She cautiously took the stage in her slate-blue traditional Burmese dress and spoke with a restrained steeliness about the pursuit of peace against despotic governments and open communication across cultural borders. She began her speech saying she arrived to “pass the torch” of peace advocacy to the younger generation, who will “uncover the root cause” of political oppression.
“The seed of hatred is fear,” Suu Kyi said. “It is fear that leads to dislike and hatred. What the young people must do is try to eradicate fear."
Suu Kyi received thousands of submitted questions online, as a testament to her growing icon status. She weaved in practical advice amid her talk about the virtues of nonviolence in the political arena.
“When something troubles me, I think to myself, after 24 hours, this will seem less serious.”
She also encouraged young people to read and “not just sit in front of the ’net.”
One audience member asked about her personal sacrifice and touched upon her 24-plus-year struggle to work with the Burmese military junta. In 1990, Burmese authorities refused to recognize the parliamentary election victory of Suu Kyi’s National League for Democracy political party and rejected her appeal for a civilian-led government. On a personal level, Suu Kyi was subjected to house arrest and unable to see her family, including her now-deceased husband, for years.
“My fight was long, but not lonely because of people like you fighting for me,” she said. “I have to say that I’ve never thought that I was making any kind of sacrifice. I always thought I was following a path that I chose.”
Through the years, Suu Kyi has remained steadfast in what she said is a request for “funding, advice and engagement” from the U.S. government to help Burma build democratic institutions.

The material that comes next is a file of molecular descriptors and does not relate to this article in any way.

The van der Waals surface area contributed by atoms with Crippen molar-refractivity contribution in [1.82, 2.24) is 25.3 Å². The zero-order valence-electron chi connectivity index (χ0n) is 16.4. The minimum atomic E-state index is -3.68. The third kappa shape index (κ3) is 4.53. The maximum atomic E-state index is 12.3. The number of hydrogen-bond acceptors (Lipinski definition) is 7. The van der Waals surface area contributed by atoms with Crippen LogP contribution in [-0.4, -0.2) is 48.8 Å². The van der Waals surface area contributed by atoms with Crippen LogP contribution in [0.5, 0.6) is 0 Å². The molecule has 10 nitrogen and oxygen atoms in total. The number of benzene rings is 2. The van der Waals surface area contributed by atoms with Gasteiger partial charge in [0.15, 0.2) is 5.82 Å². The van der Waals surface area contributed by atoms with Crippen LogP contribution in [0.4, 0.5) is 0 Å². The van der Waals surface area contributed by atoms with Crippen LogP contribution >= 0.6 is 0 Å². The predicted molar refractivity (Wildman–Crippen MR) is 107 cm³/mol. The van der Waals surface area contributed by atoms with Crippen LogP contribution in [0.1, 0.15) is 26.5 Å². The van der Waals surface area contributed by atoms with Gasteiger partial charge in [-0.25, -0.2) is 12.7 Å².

“We have lived under dictatorship for half a century, and getting out of a particular mind-set is not easy.... We look to the U.S. [as an example], as they have always been a champion of democracy.”
Audience members also asked Suu Kyi to connect her struggle for democracy to current conflicts, including the Arab Spring uprisings.
“I do not understand people who believe violence is a legitimate way to human rights,” she replied. “You are undermining the foundation of human rights. You should do it through your ability to resist violence at every stage of the way.”
Pyotr Verzilov, the husband of Nadezhda Tolokonnikova, one of the arrested members of Russian punk rock band Pussy Riot, and his daughter Gera presented the democracy leader with flowers. Verzilov was in town to meet with U.S. lawmakers in support of sanctions on Russian officials.
“I don't see why people should not sing whatever they want to sing” — unless they can’t carry a tune, Suu Kyi deadpanned, drawing laughter from the crowd.
“I hope the whole [Pussy Riot] group will be released as soon as possible,” she said on a more serious note.
“Was there anything in their song that was nasty to other people? Yes, individual people can take offense, but the [government] cannot. The government doesn’t count as people. [It] must be prepared to take criticism. Governments who can’t take criticism will never turn out to be good governments.”